Going to and from Afton, it became obvious to us, that the local elections in the U.S. were getting close. We saw all sorts of election posters for all sorts of positions. There were people who asked to be elected to the Senate, Congress, the state congress, councilor, district attorney, magistrate, coroner and much more. When we got back to Jackson, we drove to the city center and went for a walk here, but Tim found the town way too "touristy" for his taste, so we only stayed for about 15 minutes before we returned to the hotel. Here we parked the car and then we went out to get some food.

We had decided to eat at Gun Barrel, where Dorte and I ate four years earlier. It is situated right next to the hotel, and is held in western style with guns on the walls, strategically placed between the heads of bison, moose and other animals. Last time we were here, we had to wait over an hour to get seated, but this time we came a little earlier, and got a table without waiting, but even before we had gotten our food, all the tables were filled up, and there was some people waiting in line. I started the meal with a margarita, while Tim contented himself with Sprite. The restaurant is known for it's "game choice", with bison, antelope, deer, etc. We both chose hickory smoked bison carpaccio for starters, and the thin, cold slices of bison meat was "cooked" perfectly. Tim continued with bison prime rib served with wild rice, while I orderes another bison steak with  mashed potatoes.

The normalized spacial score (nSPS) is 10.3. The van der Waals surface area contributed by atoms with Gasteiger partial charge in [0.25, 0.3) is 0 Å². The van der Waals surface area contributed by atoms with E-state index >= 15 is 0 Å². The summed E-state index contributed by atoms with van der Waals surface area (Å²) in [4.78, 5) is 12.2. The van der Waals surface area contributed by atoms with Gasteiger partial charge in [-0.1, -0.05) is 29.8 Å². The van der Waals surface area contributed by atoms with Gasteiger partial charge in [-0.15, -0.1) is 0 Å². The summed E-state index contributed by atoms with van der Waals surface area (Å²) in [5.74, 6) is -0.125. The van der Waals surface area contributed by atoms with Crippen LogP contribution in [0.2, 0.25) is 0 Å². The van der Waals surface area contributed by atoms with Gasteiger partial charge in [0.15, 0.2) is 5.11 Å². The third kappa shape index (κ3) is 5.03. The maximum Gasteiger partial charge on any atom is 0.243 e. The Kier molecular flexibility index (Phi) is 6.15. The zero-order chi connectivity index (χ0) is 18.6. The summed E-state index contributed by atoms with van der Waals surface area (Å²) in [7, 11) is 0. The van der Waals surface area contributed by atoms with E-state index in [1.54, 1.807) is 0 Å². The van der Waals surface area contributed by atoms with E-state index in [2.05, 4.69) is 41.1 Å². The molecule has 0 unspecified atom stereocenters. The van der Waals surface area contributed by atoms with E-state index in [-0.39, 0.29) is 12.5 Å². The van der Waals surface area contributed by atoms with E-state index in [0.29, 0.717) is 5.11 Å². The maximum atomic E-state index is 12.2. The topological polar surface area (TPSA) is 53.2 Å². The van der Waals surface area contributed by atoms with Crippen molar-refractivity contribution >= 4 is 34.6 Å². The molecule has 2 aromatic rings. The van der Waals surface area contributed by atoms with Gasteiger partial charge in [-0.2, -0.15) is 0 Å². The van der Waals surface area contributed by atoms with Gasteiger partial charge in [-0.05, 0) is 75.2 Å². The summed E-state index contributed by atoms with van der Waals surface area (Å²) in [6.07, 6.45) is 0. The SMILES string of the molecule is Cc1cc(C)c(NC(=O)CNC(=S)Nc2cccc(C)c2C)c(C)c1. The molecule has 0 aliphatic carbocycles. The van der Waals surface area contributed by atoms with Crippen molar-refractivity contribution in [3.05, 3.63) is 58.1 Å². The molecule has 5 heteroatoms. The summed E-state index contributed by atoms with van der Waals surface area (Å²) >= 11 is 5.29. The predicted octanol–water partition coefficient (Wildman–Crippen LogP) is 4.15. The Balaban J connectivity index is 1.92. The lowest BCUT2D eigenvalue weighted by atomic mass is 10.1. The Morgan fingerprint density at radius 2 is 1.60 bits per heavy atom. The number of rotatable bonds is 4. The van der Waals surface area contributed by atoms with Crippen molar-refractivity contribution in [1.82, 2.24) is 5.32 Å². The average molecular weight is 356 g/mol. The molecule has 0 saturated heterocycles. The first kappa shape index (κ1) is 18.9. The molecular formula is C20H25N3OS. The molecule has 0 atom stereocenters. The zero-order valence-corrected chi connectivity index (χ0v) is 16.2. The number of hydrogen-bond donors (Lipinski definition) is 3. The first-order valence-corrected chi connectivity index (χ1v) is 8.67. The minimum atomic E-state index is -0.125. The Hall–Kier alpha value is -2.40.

Tim at one the four elk antler gates to town square in Jackson, Wyoming.After dinner I ordered coffee and then we discovered that on the the drink card they offered Tim's favorite Scotch whisky, Laphroaig, so we had ordered two of those. It caused certain problems though. We ordered the whisky with the waitress who brought the order to the bar, but soon after she returned to the table. She would like to know if we wanted our drink with water or on the rocks. We explained to her that we wanted it straight, no water,  no ice. Then she went back to the bar and it took some time while she apparently had a discission with the bartender. 10 minutes later, one of the bartenders came down to our table to ask if we wanted have our drink wiith water or "on the rocks". He apparently didn't trust the young lady. So we once more had to explain what we wanted, and finally we succeeded in getting through with our message :-)

After dinner we went back to the hotel where I went to bed early, since I figured that I would be awakened sometime during the night, but I speculated so much on Tina's surgery, that it was past two AM, before I finally fell asleep. At half past three Dorte called and told me that Tina had come out from surgery, minus one kidney, and that everything had gone well, which of course was a great relief. At half past five she called once more, to tell that the patient was now awake, and that she felt good. This was an even greater relief. After the last call I could finally sleep through to half past six, when the alarm sounded in order for us, to hit the road in good time, as we had a long drive in front of us.